The Secret to Secret Santa
We scrawled our names on thin papers and folded them to resemble fortune cookie messages. They were all then chucked into the same cupped hands – pre-nuptial confetti – before we picked out another’s name at random.
My message was this – ‘Laura’. Her forename written as she was always treated, with care. Not because she was fragile, but because she seemed fragile. Her handwriting was small and employed gingerly – the pen only making enough of an impact on the paper to affect the ball rolling. I mean it was hardly calligraphy, but I doubt it would be looked down upon in high society. This was Laura; small and gingery (sorry) and just middle class enough to be fascinating to me. In my head, Laura perpetually wears a gilet and stands just out front of a marquee in the quintessential act of quaint village living.
It was for this reason that I baulked at the prospect of buying Laura a Christmas gift, as that was all I knew about her; her physical attributes, her background, how I liked her very much, but nothing that could be exchanged for a gift receipt. Though this was not her fault. The consensus amongst the general population (I think) is that this phenomena can be pinned down to me being male, and she female, and whilst I’d hate to tune into stereotype may be this is the only way of explaining why I struggled so seismically to buy someone I consider a friend a present. Despite the numerous clauses and exemptions a generalisation based on gender throws up, in this instance, for me, stereotype seems to be the easiest road to redemption.
If the errand of seasonal Secret Santa shopping wasn’t disheartening enough, there were also footnotes to be considered; mainly, a £10 spending cap. Knowing that the chances of finding a suitable, saleable something for exactly £10 would be nigh-on impossible, my fingers were crossed that I’d be able to tape change to the inside of her card, rather than having to overspend by a couple of quid.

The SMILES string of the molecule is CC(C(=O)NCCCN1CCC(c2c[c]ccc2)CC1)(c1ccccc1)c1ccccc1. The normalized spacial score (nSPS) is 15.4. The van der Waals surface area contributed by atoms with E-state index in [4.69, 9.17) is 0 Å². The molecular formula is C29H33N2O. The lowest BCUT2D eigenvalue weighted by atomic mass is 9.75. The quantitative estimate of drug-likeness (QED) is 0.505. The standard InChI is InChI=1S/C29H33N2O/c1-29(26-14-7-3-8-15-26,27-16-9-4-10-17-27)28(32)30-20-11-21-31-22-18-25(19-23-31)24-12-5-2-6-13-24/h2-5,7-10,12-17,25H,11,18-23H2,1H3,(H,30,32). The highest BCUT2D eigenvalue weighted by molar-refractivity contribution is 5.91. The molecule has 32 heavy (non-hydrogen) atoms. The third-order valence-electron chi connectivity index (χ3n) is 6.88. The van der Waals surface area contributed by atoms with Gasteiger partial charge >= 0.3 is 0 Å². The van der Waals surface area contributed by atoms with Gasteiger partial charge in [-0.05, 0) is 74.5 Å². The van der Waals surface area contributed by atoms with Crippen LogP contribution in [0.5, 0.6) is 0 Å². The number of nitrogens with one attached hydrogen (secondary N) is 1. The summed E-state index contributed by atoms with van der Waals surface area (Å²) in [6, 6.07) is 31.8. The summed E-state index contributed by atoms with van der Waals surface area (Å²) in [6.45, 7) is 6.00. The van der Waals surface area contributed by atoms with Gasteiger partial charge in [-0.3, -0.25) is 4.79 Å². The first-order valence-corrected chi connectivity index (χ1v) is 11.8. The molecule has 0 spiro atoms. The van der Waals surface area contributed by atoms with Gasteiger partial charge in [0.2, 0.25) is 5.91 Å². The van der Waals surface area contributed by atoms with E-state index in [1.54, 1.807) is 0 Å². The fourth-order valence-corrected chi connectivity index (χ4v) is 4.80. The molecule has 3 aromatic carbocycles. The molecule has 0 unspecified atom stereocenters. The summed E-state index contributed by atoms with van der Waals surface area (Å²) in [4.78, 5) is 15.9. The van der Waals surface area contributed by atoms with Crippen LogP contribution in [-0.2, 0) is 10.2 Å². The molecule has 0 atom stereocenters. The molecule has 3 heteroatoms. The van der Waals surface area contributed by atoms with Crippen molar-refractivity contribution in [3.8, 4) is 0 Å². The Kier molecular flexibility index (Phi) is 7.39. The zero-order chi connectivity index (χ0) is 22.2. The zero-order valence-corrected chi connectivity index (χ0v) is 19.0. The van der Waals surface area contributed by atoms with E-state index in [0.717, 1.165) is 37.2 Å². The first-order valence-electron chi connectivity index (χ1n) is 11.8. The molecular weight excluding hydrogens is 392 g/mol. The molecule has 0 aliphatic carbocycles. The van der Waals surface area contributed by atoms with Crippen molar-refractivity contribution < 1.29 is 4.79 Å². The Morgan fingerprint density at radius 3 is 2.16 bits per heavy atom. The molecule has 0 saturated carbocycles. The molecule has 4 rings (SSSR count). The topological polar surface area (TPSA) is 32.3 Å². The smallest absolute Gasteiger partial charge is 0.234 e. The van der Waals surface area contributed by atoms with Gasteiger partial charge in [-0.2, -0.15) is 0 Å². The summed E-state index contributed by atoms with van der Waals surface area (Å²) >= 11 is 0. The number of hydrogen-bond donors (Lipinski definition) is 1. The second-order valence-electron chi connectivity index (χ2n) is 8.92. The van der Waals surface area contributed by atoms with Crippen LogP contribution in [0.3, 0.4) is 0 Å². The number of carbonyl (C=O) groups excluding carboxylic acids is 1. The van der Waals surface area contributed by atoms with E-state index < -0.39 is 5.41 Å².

With the termination of term in the air like the smell of Christmas puddings and chestnutty Glade plug-ins, I had taken the conscious decision to stop the procrastinatory labour of thought. It wasn’t getting me anywhere. I was to write Laura a poem and paint it onto canvas. I had been taking a course in the Practise of Poetry and now thought that I was Keats reincarnate, equally, I had once copied a convincing otter in a Year 9 art class, which remains my Citizen Kane. I was self-assured, very little could go wrong.
I bought a stretched canvas (11X14 in size, £7 in price), a pair of paintbrushes (£10), and a carton of colours (£6.99), overspending by £13.99. If I were on Ready, Steady, Cook, Ainsley Harriott would have hammer-thrown my pepper-emblazoned plastic bag at my person and told me in certain terms to cook off out of his kitchen (it can be a very loud studio). Anyway, I had decided that it was no longer decent of me to be more concerned about the present’s price than its quality, that was neither in keeping with the spirit of Santa Claus or consumerism.
I covered that coarse cloth with every last bit of imagination, and by the finish, was feeling pretty pleased with my creation. It’s only now that I cringe.
that kid from Harry Potter,
the one thing that you have in common
is your hair of terracotta.
Terracotta red. That happens to be the hue of my cheeks as I recall the poem in its entirety. I cringe at the lack of, well, the gift lacked a lot of things; humour, tact, talent. Mostly though, I cringe because she accepted the gift, typically, with grace, ignoring its humongous dimensions of taunting.
The secret behind Secret Santa is not to partake in it. Sure, buy someone something if you’d like to, but not because you’re somehow contractually obliged. I still love Laura, she’s a diamond, but I’d still struggle if this scenario were replayed a year later. Students neither have time nor money to waste. So don’t. And on that note-